Well I think by such kinds of movies people will remember the characters that were once used in comic books. Also not everyone loves to read books but they prefer to watch in the form of movies or clips ( I am in such category of people). Then the craze will be more and then they will step forward to have their movie props of the characters they love the most.

June 27, 2014 at 3:35AM, Edited September 4, 11:56AM

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Too bad they have such shockingly bad scripts for the most part.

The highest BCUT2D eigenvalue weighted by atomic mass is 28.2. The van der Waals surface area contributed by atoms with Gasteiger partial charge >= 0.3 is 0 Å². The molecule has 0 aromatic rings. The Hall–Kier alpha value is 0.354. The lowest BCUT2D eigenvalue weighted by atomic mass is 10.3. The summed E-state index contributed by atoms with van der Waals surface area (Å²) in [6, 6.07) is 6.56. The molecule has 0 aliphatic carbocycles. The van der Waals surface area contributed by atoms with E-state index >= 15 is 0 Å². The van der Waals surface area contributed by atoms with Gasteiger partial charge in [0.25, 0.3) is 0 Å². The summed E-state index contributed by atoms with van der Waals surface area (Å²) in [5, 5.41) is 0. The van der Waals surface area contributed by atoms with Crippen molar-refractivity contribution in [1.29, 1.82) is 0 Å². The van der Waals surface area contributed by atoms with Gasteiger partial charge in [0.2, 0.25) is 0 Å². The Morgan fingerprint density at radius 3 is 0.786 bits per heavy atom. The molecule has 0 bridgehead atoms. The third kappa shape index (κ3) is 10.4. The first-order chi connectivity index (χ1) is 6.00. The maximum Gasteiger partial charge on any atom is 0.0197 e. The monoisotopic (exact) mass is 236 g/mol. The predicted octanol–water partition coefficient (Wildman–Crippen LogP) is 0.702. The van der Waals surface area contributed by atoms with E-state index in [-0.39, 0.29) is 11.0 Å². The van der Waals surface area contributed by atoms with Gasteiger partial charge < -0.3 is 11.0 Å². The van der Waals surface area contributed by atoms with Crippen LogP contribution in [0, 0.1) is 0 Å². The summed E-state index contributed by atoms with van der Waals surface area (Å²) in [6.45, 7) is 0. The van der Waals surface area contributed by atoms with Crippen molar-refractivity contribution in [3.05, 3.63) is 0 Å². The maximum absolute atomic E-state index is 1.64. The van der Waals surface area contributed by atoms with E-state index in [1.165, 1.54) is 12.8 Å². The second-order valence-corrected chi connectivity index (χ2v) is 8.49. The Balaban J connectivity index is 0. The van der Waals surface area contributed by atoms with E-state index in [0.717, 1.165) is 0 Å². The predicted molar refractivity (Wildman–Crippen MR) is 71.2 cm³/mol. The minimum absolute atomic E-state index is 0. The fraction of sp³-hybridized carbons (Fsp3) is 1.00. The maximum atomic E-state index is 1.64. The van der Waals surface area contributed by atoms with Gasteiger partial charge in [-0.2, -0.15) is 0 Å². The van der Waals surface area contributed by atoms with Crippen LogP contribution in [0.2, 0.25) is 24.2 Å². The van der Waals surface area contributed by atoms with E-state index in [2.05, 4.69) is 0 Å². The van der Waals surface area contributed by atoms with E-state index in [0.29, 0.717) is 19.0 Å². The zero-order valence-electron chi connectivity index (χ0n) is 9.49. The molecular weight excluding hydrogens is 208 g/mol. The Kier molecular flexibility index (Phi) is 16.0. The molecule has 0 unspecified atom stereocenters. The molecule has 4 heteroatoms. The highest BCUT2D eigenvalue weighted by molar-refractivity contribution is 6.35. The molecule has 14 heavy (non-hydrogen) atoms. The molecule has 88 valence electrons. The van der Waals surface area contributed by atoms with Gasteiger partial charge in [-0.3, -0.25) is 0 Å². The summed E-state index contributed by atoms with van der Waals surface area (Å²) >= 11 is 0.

June 27, 2014 at 11:16AM, Edited September 4, 11:56AM

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Dan H

gaming laptops under 600

July 11, 2014 at 9:31AM, Edited September 4, 11:56AM

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It's all because the generation that grew up on comic books are adults now, so the audience is simply larger now - as superheros and comic books are appealing to the younger audience, as well.

@ http://helprace.com

March 2, 2015 at 12:21PM

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MScott
Director of Photography
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"Our" obsession ?

August 14, 2016 at 9:52AM